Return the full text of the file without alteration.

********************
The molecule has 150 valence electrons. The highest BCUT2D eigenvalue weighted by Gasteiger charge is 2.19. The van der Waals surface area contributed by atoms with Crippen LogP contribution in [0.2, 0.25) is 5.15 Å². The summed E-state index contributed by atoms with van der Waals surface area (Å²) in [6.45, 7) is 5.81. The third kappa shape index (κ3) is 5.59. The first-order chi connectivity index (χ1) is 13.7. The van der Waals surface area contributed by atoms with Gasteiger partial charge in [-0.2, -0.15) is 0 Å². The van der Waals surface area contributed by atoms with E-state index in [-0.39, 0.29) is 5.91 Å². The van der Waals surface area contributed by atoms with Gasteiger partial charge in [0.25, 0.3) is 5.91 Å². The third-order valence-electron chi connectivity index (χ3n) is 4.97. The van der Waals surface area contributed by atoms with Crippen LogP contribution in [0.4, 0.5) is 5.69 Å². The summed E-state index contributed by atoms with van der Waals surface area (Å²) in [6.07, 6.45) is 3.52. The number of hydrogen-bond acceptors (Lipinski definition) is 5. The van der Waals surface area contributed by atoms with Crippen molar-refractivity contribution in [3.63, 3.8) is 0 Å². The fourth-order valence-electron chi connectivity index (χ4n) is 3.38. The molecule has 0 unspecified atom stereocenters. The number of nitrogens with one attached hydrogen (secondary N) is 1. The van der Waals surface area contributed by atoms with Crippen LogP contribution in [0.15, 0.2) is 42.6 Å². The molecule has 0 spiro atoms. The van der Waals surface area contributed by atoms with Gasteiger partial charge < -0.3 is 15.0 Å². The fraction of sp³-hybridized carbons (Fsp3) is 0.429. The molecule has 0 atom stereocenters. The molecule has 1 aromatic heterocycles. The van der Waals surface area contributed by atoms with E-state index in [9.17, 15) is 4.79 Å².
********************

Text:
The molecule has 150 valence electrons. The highest BCUT2D eigenvalue weighted by Gasteiger charge is 2.19. The van der Waals surface area contributed by atoms with Crippen LogP contribution in [0.2, 0.25) is 5.15 Å². The summed E-state index contributed by atoms with van der Waals surface area (Å²) in [6.45, 7) is 5.81. The third kappa shape index (κ3) is 5.59. The first-order chi connectivity index (χ1) is 13.7. The van der Waals surface area contributed by atoms with Gasteiger partial charge in [-0.2, -0.15) is 0 Å². The van der Waals surface area contributed by atoms with E-state index in [-0.39, 0.29) is 5.91 Å². The van der Waals surface area contributed by atoms with Gasteiger partial charge in [0.25, 0.3) is 5.91 Å². The third-order valence-electron chi connectivity index (χ3n) is 4.97. The van der Waals surface area contributed by atoms with Crippen LogP contribution in [0.4, 0.5) is 5.69 Å². The summed E-state index contributed by atoms with van der Waals surface area (Å²) in [6.07, 6.45) is 3.52. The number of hydrogen-bond acceptors (Lipinski definition) is 5. The van der Waals surface area contributed by atoms with Crippen molar-refractivity contribution in [3.63, 3.8) is 0 Å². The fourth-order valence-electron chi connectivity index (χ4n) is 3.38. The molecule has 0 unspecified atom stereocenters. The number of nitrogens with one attached hydrogen (secondary N) is 1. The van der Waals surface area contributed by atoms with Crippen LogP contribution in [0.15, 0.2) is 42.6 Å². The molecule has 0 spiro atoms. The van der Waals surface area contributed by atoms with Gasteiger partial charge < -0.3 is 15.0 Å². The fraction of sp³-hybridized carbons (Fsp3) is 0.429. The molecule has 0 atom stereocenters. The molecule has 1 aromatic heterocycles. The van der Waals surface area contributed by atoms with E-state index in [9.17, 15) is 4.79 Å².